To restore a previous version (say a student deleted a slide), click on the name and you will see the link to Restore this Revision:

You also might want to click on Show more detailed revisions at the bottom of this menu to reveal more edits:

Note: When you pull up the revision history and click on a name, text that has been added will be highlighted within the file and text that has been deleted will be shown with a strikethrough.  

4. Add Tables

5 ways to avoid disasters when students are collaborating in Google Drive. Tip #4: Add tables to help keep students organized and focused
If students have a hard time clicking on the same doc and/or slideshow and typing at the same time, I like to add tables to help them stay focused and avoid that sea sickness I mentioned earlier that is caused by the cursor bouncing around when multiple people are typing. In fact, the first time I show students the collaborative feature in a Google Doc, I add a table with numbers. Students find their class number, click in the box and type their name. THAT'S IT. Their attention is focused on THEIR box and they have a specific location that will allow only their cursor (well, that's our hope) to click.

Here is an example of one of those docs with a table. Students had created their own website using CheckThis and the teacher wanted the students to have access to each other's websites. So students added both their name and the url of their website to this one Google Doc and then the students could click on each other's websites quickly and easily. This was a class of 24 third graders who all added their information to ONE doc. Since this was their first time seeing a collaborative Google doc in action, I called out their numbers slowly. When they heard their number they knew they could start typing in their box. Just like any skill/concept you teach, you have to go slowly in the beginning. When they start to pick it up then you can speed up the process on collaborating on the same assignment!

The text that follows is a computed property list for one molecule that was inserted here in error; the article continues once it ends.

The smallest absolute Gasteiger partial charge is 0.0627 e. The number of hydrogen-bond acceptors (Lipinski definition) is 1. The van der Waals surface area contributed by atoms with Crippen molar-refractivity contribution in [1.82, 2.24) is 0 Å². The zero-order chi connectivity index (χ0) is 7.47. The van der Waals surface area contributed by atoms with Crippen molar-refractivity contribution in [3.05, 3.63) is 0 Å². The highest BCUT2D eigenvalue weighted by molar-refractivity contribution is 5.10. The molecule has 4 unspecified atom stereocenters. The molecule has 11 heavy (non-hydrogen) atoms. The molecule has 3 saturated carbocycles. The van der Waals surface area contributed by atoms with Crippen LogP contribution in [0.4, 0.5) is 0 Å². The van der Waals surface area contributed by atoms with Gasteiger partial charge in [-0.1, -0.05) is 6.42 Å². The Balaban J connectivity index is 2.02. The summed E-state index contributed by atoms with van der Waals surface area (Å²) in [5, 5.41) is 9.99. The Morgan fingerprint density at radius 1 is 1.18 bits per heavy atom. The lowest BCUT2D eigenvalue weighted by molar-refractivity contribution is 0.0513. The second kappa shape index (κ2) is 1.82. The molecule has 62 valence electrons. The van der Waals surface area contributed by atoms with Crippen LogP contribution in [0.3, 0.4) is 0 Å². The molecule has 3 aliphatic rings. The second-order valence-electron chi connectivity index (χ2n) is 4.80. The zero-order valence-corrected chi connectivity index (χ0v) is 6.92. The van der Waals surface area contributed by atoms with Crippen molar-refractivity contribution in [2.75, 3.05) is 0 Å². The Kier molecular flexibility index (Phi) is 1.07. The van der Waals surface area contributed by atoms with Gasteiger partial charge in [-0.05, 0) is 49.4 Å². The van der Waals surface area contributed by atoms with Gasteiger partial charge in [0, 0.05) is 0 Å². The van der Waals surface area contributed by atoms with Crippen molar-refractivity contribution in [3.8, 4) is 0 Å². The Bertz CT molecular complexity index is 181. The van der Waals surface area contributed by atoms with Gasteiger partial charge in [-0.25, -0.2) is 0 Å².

You gotta love the student who misspelled their name😂

5. Comments & Chat

5 ways to avoid disasters when students are collaborating in Google Drive. Tip #5: Teach students how to effectively use the comments and chat features

Teach your students how to effectively use the comments and chat features to communicate with their team members if they are not working near each other. I always tell students that the comments and chat are strictly for:

           💻 planning/brainstorming